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May 20, 2009


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Rick McGinniss

Very interesting, and affirming of something I've noted in my own experience.

My wife and I have three daughters (and no sons) all in their 20s now. I'm certainly not liberal in my political views, but the church I planted 15 years ago does have female pastors on staff, something I would have never expected back then.

Coming out of seminary, I had never really wrestled with the "women in ministry" question. I was decidely in the all-male leadership camp, a position that came by default from my teenage years in a conservative Baptist church. But when women with strong pastoral gifts kept showing up, I had to research it and I concluded that both sides of the question had great (biblical) answers, and that I wasn't smart enough to figure out who was right. So, I went with the yes-to-women position.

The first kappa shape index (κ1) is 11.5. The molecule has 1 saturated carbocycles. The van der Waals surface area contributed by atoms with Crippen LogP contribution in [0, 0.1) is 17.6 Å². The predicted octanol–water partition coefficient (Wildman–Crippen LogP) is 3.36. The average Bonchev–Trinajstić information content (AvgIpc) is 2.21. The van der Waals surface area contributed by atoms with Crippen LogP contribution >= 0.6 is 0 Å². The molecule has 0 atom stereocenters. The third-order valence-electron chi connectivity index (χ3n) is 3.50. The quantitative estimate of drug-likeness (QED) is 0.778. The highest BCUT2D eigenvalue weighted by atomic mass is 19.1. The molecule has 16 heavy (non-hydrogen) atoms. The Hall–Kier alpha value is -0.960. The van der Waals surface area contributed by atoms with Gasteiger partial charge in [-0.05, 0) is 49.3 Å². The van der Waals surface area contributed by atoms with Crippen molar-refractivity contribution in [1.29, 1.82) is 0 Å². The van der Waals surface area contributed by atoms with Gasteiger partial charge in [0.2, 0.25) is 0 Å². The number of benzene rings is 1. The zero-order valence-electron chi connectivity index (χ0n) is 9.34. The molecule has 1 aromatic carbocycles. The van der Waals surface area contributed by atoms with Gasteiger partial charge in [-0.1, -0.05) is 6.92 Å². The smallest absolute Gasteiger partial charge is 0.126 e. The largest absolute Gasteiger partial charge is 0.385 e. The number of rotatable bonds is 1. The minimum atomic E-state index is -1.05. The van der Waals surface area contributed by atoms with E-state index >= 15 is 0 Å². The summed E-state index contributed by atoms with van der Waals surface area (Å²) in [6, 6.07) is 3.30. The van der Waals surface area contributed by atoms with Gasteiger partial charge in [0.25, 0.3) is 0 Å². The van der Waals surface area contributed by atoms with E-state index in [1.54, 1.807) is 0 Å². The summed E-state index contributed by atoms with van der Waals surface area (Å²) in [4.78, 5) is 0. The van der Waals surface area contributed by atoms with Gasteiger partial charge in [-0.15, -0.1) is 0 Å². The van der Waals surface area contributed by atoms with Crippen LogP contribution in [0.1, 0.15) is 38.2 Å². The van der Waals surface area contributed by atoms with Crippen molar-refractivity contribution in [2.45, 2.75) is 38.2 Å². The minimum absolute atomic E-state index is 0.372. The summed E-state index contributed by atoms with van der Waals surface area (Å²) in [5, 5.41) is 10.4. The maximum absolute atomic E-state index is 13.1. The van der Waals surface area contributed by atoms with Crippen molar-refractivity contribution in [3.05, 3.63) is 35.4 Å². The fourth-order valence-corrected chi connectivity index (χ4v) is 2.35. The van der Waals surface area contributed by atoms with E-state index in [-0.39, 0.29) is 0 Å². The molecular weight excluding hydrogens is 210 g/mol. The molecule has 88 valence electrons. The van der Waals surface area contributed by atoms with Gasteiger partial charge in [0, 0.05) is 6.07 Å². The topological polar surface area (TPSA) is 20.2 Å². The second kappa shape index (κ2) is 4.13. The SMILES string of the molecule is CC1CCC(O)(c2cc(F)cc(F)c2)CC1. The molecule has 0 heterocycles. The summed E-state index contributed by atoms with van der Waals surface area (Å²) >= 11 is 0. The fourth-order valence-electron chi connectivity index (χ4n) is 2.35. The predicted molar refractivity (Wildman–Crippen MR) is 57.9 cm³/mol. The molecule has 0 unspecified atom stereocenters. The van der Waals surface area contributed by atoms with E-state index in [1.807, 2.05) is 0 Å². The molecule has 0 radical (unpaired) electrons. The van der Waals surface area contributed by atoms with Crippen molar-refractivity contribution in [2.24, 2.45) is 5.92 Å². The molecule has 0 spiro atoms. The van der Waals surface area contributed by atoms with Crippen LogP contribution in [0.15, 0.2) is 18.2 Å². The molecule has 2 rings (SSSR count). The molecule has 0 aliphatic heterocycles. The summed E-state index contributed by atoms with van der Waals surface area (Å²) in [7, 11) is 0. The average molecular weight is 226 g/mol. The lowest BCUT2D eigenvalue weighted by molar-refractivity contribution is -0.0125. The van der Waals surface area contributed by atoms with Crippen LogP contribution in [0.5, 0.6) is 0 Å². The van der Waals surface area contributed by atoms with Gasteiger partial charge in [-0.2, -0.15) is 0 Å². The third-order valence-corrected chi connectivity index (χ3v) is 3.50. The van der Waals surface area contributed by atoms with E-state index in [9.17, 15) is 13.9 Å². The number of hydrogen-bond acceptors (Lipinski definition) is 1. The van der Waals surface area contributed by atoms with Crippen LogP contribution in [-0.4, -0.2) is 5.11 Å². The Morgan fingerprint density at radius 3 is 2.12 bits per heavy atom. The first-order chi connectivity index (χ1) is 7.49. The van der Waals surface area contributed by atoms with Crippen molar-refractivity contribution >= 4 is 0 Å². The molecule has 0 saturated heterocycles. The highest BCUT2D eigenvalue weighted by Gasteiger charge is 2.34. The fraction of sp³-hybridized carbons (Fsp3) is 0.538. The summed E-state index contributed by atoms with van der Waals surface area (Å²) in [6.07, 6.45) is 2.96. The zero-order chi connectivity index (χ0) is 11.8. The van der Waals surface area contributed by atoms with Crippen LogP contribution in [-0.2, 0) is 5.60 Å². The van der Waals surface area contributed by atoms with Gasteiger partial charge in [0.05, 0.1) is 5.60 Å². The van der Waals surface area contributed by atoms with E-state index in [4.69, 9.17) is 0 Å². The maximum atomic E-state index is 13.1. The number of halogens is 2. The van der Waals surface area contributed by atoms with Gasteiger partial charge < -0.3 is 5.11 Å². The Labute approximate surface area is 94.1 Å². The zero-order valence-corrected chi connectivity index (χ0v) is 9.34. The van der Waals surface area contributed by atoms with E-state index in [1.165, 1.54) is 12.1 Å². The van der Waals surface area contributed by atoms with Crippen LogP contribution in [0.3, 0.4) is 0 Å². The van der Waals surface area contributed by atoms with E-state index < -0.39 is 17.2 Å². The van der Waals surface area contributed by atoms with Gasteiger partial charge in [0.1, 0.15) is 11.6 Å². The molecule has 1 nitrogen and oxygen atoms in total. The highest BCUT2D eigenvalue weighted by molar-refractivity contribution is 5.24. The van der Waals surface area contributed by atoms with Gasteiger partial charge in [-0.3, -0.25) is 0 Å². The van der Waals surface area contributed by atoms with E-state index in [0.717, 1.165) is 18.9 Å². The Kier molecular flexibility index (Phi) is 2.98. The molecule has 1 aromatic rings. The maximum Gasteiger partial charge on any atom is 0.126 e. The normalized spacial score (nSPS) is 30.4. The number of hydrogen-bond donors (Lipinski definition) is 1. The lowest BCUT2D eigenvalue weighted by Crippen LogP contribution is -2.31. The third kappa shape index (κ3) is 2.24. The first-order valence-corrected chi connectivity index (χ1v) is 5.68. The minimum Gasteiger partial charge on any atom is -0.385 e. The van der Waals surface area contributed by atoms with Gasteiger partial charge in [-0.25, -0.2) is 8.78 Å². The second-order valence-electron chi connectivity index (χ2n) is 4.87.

I'm pretty sure that having three little girls at the time helped me to be open to it.


We have three daughters and no sons... hmmm... so this is why I think like I do!

Michael W. Kruse

It would be interesting to know what happens to those who end up without children.

Another stat I've seen is that single young women tend to be the most politically liberal. yet when they marry, political views often moderate considerably. Don't know how that ties in either.

Travis Greene

Interesting. I wonder if people with sons and daughters are more moderate.

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